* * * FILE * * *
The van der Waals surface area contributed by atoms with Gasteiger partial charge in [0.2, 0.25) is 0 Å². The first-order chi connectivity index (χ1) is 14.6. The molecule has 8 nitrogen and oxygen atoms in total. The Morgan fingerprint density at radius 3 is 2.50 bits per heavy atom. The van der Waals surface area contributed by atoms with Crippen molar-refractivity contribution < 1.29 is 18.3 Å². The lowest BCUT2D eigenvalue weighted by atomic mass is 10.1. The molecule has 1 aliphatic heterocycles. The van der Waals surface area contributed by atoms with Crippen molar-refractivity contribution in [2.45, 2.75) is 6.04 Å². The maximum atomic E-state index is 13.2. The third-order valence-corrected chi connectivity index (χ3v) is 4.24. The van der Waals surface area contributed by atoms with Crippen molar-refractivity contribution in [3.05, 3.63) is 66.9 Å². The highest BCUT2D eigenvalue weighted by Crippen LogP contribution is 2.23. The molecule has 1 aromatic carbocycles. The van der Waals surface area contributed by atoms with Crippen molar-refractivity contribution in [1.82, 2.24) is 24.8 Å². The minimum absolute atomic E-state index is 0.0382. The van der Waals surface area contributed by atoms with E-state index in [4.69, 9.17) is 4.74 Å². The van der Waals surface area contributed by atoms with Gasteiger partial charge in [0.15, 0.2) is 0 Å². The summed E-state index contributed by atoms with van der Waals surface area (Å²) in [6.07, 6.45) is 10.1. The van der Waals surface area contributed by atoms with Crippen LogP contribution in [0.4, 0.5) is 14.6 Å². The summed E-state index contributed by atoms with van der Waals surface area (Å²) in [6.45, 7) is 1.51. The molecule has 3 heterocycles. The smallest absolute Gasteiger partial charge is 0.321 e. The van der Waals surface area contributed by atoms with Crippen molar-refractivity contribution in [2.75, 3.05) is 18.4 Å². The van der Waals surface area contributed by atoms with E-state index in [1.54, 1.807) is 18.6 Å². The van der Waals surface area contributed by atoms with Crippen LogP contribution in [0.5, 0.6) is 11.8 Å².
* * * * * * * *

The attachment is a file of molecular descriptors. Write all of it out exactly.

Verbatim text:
The van der Waals surface area contributed by atoms with Gasteiger partial charge in [0.2, 0.25) is 0 Å². The first-order chi connectivity index (χ1) is 14.6. The molecule has 8 nitrogen and oxygen atoms in total. The Morgan fingerprint density at radius 3 is 2.50 bits per heavy atom. The van der Waals surface area contributed by atoms with Crippen molar-refractivity contribution < 1.29 is 18.3 Å². The lowest BCUT2D eigenvalue weighted by atomic mass is 10.1. The molecule has 1 aliphatic heterocycles. The van der Waals surface area contributed by atoms with Crippen molar-refractivity contribution in [2.45, 2.75) is 6.04 Å². The maximum atomic E-state index is 13.2. The third-order valence-corrected chi connectivity index (χ3v) is 4.24. The van der Waals surface area contributed by atoms with Crippen molar-refractivity contribution in [3.05, 3.63) is 66.9 Å². The highest BCUT2D eigenvalue weighted by Crippen LogP contribution is 2.23. The molecule has 1 aromatic carbocycles. The van der Waals surface area contributed by atoms with Crippen molar-refractivity contribution in [1.82, 2.24) is 24.8 Å². The minimum absolute atomic E-state index is 0.0382. The van der Waals surface area contributed by atoms with E-state index in [4.69, 9.17) is 4.74 Å². The van der Waals surface area contributed by atoms with Gasteiger partial charge in [0.15, 0.2) is 0 Å². The summed E-state index contributed by atoms with van der Waals surface area (Å²) in [6.07, 6.45) is 10.1. The van der Waals surface area contributed by atoms with Crippen LogP contribution in [0.4, 0.5) is 14.6 Å². The summed E-state index contributed by atoms with van der Waals surface area (Å²) in [6.45, 7) is 1.51. The molecule has 3 heterocycles. The smallest absolute Gasteiger partial charge is 0.321 e. The van der Waals surface area contributed by atoms with Crippen molar-refractivity contribution in [2.75, 3.05) is 18.4 Å². The van der Waals surface area contributed by atoms with E-state index in [1.54, 1.807) is 18.6 Å². The van der Waals surface area contributed by atoms with Crippen LogP contribution in [0.5, 0.6) is 11.8 Å².